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Morning Joe’s Joe Scarborough On Marco Rubio’s No Vote To Authorize Force In Syria

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HH: Joining me to discuss that vote in particular is MSNBC’s Morning Joe himself, Joe Scarborough. Joe, welcome back. What do you make of your fellow Floridian voting no on the President’s request to use force?

JS: I think it’s absolutely stunning. You know, Marco came into office, and was from a really muscular wing of the Republican Party, more neoconservative by his statements than anything. He certainly was supporting a lot of, doubling down, tripling down in Afghanistan, staying in Iraq longer. This is, Marco has found himself on the fault lines of Republican politics, now, several times. And I’ve got to say I’m absolutely stunned by his vote. So much of it is shaped by what Rand Paul is doing, what Ted Cruz is doing, what a lot of people in 2016 are doing. I really thought, though, that he would take the classic Reagan position. I thought he would speak out as a friend of Israel. I’m not saying he’s not a friend of Israel, but there is no doubt that this is going to be a vote that a lot of people that, you know, support a strong Israel, and support a strong Defense, are going to be looking at for some time to come, despite the fact that it’s President Obama that’s put us in this terrible position. But no, I’m absolutely stunned that he voted no.

HH: Now Joe Scarborough, you’re a Reaganaut as I am. And I’m getting together with a bunch of West Coast friends of Ronald Reagan tonight, as a matter of fact, late for dinner. And we’ll be talking about this, and I fired off an email to some friends in D.C., saying, using the word you just word. I am stunned. I have read Senator Rubio’s statement. Among the other arguments he makes is that a strike could allow Assad to emerge and claim that he took on the United States and survived. He argues as well that this action could unleash a series of events that could further destabilize the region. And he goes on to argue for support for the rebels. Jack Keane is going to join me today to talk about that. Do you think that’s going to cut it with, you used the term neocons. I used the term Reagan conservatives when it comes to, you know, striking Libya, or George Herbert Walker Bush invading Panama. You were there in those years. This is not really a reach for presidential power for a conservative.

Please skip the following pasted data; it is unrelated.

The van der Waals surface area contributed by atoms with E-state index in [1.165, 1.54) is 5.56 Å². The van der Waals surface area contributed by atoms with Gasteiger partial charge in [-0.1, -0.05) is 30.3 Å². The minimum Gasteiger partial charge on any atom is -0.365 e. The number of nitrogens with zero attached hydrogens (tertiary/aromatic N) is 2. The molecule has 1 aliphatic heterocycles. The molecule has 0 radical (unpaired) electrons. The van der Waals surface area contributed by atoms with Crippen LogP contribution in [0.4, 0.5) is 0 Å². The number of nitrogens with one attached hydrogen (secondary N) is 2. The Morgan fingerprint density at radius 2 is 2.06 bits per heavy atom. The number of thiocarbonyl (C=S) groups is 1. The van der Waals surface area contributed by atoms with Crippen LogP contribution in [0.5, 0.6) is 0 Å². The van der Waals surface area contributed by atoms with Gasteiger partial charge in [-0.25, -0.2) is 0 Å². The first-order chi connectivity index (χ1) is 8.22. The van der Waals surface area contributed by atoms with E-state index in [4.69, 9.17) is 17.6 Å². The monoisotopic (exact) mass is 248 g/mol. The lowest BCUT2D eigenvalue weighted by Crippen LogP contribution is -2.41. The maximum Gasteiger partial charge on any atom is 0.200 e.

JS: Well, it’s really not a reach, and I’ve got to tell you, I mean, I come from the school, I wouldn’t, I don’t know that I’d call myself a neocon. I come, I’m more restrained. I come from the Reagan school, the Ike schools, actually, the Colin Powell school that you very rarely send troops into harm’s way, but when you do, there’s got to be a pressing U.S. national security interest. What floors me is that there are people that supported U.S. troops going into Bosnia, going into Kosovo, tripling the number of troops that the President was sending to Afghanistan, after he got out of the business of killing terrorists, and was trying to rebuild the country. Now how can you look at Syria if you supported any of those military actions and not say the client state of Israel, I mean, the client state of Iran, that’s been part of the epicenter of terrorism since 1979, that has been the protector of Hezbollah, that has been one of the two great destabilizers in the Middle East over the past thirty years or so, how can you say that any other military strike is in the United States vital interest, but somehow stopping Assad from crossing a red line is not? I think Marco’s going to have a very hard time explaining that. It is a no win situation because of what the President did. His default rhetorical position, you know, Mubarak must go, Assad must go, it always backs us into a corner, because not only does he not have a specific military policy to make sure those tyrants go. He doesn’t have a general overarching policy that binds all of these things together. So when the President steps over the line, of course that puts us in the corner as a country, but Iran is watching.